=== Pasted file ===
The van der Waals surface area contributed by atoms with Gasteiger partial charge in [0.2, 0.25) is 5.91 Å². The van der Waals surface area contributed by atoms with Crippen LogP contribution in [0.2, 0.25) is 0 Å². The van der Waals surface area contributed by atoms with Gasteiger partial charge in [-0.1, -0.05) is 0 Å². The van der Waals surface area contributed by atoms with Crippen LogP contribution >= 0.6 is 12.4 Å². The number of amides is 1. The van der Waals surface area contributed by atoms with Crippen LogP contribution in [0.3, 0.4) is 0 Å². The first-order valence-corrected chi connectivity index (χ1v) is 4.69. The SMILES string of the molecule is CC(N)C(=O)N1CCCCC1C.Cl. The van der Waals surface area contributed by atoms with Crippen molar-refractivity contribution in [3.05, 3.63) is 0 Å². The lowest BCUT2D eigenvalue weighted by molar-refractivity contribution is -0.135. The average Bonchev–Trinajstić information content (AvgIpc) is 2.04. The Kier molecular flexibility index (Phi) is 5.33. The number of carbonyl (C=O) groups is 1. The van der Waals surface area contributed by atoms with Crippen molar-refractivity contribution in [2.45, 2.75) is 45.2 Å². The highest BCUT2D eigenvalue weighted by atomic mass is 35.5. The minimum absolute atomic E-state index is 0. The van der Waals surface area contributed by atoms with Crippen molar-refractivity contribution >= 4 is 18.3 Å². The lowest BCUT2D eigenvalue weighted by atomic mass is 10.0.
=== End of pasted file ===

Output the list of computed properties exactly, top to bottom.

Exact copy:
The van der Waals surface area contributed by atoms with Gasteiger partial charge in [0.2, 0.25) is 5.91 Å². The van der Waals surface area contributed by atoms with Crippen LogP contribution in [0.2, 0.25) is 0 Å². The van der Waals surface area contributed by atoms with Gasteiger partial charge in [-0.1, -0.05) is 0 Å². The van der Waals surface area contributed by atoms with Crippen LogP contribution >= 0.6 is 12.4 Å². The number of amides is 1. The van der Waals surface area contributed by atoms with Crippen LogP contribution in [0.3, 0.4) is 0 Å². The first-order valence-corrected chi connectivity index (χ1v) is 4.69. The SMILES string of the molecule is CC(N)C(=O)N1CCCCC1C.Cl. The van der Waals surface area contributed by atoms with Crippen molar-refractivity contribution in [3.05, 3.63) is 0 Å². The lowest BCUT2D eigenvalue weighted by molar-refractivity contribution is -0.135. The average Bonchev–Trinajstić information content (AvgIpc) is 2.04. The Kier molecular flexibility index (Phi) is 5.33. The number of carbonyl (C=O) groups is 1. The van der Waals surface area contributed by atoms with Crippen molar-refractivity contribution in [2.45, 2.75) is 45.2 Å². The highest BCUT2D eigenvalue weighted by atomic mass is 35.5. The minimum absolute atomic E-state index is 0. The van der Waals surface area contributed by atoms with Crippen molar-refractivity contribution >= 4 is 18.3 Å². The lowest BCUT2D eigenvalue weighted by atomic mass is 10.0.